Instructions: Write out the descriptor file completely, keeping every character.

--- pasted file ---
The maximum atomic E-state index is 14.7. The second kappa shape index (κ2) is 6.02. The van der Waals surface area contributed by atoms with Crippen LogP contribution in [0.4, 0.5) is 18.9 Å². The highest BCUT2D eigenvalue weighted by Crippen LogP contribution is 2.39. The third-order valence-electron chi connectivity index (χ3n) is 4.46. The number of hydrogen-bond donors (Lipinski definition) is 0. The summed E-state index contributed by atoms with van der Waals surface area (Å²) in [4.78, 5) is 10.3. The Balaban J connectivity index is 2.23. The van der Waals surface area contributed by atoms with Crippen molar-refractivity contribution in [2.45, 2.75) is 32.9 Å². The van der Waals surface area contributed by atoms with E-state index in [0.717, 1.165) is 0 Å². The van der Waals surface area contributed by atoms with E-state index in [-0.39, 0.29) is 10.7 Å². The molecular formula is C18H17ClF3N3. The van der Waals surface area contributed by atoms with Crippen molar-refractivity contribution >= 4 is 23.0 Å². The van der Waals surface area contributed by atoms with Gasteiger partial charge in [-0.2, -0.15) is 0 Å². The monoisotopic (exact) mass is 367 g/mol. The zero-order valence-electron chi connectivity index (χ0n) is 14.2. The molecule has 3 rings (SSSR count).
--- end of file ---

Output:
The maximum atomic E-state index is 14.7. The second kappa shape index (κ2) is 6.02. The van der Waals surface area contributed by atoms with Crippen LogP contribution in [0.4, 0.5) is 18.9 Å². The highest BCUT2D eigenvalue weighted by Crippen LogP contribution is 2.39. The third-order valence-electron chi connectivity index (χ3n) is 4.46. The number of hydrogen-bond donors (Lipinski definition) is 0. The summed E-state index contributed by atoms with van der Waals surface area (Å²) in [4.78, 5) is 10.3. The Balaban J connectivity index is 2.23. The van der Waals surface area contributed by atoms with Crippen molar-refractivity contribution in [2.45, 2.75) is 32.9 Å². The van der Waals surface area contributed by atoms with E-state index in [0.717, 1.165) is 0 Å². The van der Waals surface area contributed by atoms with E-state index in [-0.39, 0.29) is 10.7 Å². The molecular formula is C18H17ClF3N3. The van der Waals surface area contributed by atoms with Crippen molar-refractivity contribution >= 4 is 23.0 Å². The van der Waals surface area contributed by atoms with Gasteiger partial charge in [-0.2, -0.15) is 0 Å². The monoisotopic (exact) mass is 367 g/mol. The zero-order valence-electron chi connectivity index (χ0n) is 14.2. The molecule has 3 rings (SSSR count).